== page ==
All eligible iPhones now have iOS 17.3 installed. I’m referring to the Stolen Device Protection feature introduced with iOS 17.3 for future protection. If you’ve upgraded your iPhone to iOS 17.3 or it came with a newer build, you should enable it. You can enable Stolen Device Protection on your iPhone using the instructions below.
Apple consistently adds security and privacy features to iOS updates, whether major or minor. iOS 17.3 introduced several new features, including collaborative playlists and stolen device protection.
There will be many people interested in learning more about this new feature, so let’s begin.
How does Stolen Device Protection work?
To access data and change settings, the iPhone requires Face ID or Touch ID when away from familiar places, such as home and workplace. As its name implies, the feature protects your iPhone if it gets stolen or lost. Without Face ID or Touch ID, someone won’t be able to perform sensitive operations even if they have your passcode.
It will not affect your iPhone to use your device password in familiar locations if you do not enter your password, Face ID, or Touch ID.
Your iPhone does not have this feature activated by default, but it is recommended to turn it on to secure your Apple ID and sensitive data. This is because Apple has implemented a “trusted locations” feature on your iPhone. This feature allows your iPhone to recognize when you are in a trusted location, such as your home, and it will not require two-factor authentication or your device password. However, it is important to enable this feature on your iPhone to ensure that your account and data remain secure.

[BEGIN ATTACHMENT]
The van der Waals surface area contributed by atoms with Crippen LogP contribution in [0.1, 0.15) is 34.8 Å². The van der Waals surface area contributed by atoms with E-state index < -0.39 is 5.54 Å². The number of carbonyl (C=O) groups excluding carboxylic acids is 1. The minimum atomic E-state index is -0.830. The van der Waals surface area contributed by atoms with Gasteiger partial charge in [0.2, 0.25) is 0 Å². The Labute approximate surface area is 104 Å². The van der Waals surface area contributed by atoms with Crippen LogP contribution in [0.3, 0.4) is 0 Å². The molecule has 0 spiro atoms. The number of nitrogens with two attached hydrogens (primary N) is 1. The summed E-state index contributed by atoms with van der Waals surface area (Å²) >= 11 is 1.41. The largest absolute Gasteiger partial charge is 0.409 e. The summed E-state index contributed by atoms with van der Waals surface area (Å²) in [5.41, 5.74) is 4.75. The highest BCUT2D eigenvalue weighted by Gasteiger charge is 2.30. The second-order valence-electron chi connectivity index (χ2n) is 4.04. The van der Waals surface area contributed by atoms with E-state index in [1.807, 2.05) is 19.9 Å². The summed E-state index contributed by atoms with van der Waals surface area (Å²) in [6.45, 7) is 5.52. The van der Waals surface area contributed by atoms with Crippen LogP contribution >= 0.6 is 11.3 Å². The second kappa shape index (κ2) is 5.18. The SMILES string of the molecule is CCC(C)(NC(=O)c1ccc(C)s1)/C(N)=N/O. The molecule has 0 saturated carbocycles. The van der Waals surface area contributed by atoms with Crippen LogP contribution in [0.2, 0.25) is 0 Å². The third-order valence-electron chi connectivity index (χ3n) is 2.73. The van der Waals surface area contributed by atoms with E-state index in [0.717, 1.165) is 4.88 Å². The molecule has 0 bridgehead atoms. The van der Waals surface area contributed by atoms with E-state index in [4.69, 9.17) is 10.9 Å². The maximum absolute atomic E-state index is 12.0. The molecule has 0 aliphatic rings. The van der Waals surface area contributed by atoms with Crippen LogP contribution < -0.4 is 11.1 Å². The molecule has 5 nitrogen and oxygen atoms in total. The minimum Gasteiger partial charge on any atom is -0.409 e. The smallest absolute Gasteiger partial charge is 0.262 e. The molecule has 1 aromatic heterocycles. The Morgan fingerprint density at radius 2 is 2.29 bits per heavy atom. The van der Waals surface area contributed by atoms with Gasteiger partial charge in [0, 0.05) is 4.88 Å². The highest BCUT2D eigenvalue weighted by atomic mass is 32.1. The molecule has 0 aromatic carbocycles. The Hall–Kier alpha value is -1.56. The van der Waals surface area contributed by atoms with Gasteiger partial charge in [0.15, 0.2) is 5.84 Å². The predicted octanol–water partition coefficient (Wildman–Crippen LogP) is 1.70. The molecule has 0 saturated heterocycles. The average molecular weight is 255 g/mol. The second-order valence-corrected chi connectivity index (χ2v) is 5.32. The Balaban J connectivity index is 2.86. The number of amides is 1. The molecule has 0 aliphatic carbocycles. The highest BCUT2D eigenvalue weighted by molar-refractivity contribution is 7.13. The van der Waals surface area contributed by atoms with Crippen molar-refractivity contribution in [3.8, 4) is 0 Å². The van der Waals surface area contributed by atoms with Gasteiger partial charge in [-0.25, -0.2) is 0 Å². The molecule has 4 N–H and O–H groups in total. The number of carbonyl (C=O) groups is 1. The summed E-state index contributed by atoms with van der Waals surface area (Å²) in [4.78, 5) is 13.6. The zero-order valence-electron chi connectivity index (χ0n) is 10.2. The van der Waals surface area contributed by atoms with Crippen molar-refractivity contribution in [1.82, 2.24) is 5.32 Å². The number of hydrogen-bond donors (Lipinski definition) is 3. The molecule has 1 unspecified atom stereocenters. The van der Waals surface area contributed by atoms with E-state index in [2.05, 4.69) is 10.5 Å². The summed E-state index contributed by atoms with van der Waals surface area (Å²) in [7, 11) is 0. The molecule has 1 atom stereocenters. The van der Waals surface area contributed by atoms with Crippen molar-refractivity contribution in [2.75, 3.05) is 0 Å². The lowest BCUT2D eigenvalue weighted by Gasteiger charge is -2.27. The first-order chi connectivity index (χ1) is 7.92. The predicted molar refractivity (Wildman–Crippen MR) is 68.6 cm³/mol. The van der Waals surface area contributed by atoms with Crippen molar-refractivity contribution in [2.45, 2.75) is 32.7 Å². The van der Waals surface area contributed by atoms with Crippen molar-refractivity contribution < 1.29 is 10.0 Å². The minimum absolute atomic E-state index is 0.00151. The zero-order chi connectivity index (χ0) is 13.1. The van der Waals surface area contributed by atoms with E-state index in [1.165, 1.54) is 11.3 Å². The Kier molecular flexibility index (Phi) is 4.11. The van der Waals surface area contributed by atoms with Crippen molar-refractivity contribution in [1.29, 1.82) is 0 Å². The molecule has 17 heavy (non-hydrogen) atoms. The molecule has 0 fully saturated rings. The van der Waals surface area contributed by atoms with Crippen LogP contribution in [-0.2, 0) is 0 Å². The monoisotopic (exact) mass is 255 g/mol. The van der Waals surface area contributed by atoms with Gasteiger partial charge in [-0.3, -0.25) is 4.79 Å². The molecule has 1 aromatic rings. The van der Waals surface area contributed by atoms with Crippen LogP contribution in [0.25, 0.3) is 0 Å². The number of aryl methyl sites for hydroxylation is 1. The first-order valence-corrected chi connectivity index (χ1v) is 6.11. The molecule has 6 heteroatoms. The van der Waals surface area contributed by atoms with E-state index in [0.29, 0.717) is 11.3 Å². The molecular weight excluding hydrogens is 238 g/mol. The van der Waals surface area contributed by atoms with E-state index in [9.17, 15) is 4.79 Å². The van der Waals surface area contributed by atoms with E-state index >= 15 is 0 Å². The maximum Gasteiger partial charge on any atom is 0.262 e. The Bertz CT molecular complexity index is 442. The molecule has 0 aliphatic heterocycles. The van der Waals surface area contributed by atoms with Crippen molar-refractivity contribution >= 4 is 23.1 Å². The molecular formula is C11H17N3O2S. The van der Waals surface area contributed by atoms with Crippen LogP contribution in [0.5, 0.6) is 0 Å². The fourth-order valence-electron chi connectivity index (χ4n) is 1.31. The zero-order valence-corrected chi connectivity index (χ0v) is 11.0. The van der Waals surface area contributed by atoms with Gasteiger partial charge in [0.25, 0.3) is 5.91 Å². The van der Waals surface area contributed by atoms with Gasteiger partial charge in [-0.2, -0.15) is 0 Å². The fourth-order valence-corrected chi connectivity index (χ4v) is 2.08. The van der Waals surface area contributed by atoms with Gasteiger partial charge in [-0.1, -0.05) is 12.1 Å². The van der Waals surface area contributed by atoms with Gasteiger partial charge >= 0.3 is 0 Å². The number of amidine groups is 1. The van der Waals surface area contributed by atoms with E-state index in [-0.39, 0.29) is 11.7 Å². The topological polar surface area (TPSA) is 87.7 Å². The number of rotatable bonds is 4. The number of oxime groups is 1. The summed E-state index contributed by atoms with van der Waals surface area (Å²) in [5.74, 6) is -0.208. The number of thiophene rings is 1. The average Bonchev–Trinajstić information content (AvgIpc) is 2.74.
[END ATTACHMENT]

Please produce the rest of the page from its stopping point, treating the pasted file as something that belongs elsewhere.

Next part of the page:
Turning on iPhone’s Stolen Device Protection
In addition to having iOS 17.3 or higher on your iPhone, you should also have FaceID or Touch ID configured if you haven’t already.
- On your iPhone, open the Settings app.
- Go to Settings > Face ID & Passcode or Touch ID & Passcode.
- You will find Stolen Device Protection after entering your device passcode.
- You can turn on the feature by tapping the Turn On Protection text in blue color or by opening the Stolen Device Protection screen.
With iOS 17.4 and newer, you can access new settings through ‘Stolen Device Protection,’ including a toggle switch to turn it on or off. You can choose from options such as ‘Always’ and ‘Away from Familiar Locations’ as to when Stolen Device Protection should activate.
If Stolen Device Protection is not available, it is likely because either the iPhone doesn’t have the required iOS version, or it hasn’t been set up to use Face ID/Touch ID.
Delay in security
As an added layer of security, stolen device protection includes a security delay feature that prevents users from turning off their devices or changing their settings for up to one hour. If the iPhone is stolen, users will have time to lock their Apple IDs and act accordingly. Furthermore, if someone wants to take advantage of you when you’re drunk, scanning your face won’t work for an hour.
In the event you wish to disable this feature, perhaps when selling your iPhone, you can do so without a lot of hassle. Be aware, however, that you might need to wait an hour after your first attempt before doing so again.
- Go to Settings on your phone.
- Touch ID & Passcode settings or Face ID & Passcode settings.
- The Stolen Device Protection can be turned off through a toggle or the Turn Off Protection text (in iOS 17.4 or later).
- It will turn off after an hour if you try again.
The Stolen Device Protection feature should be enabled if there is no important reason for doing so.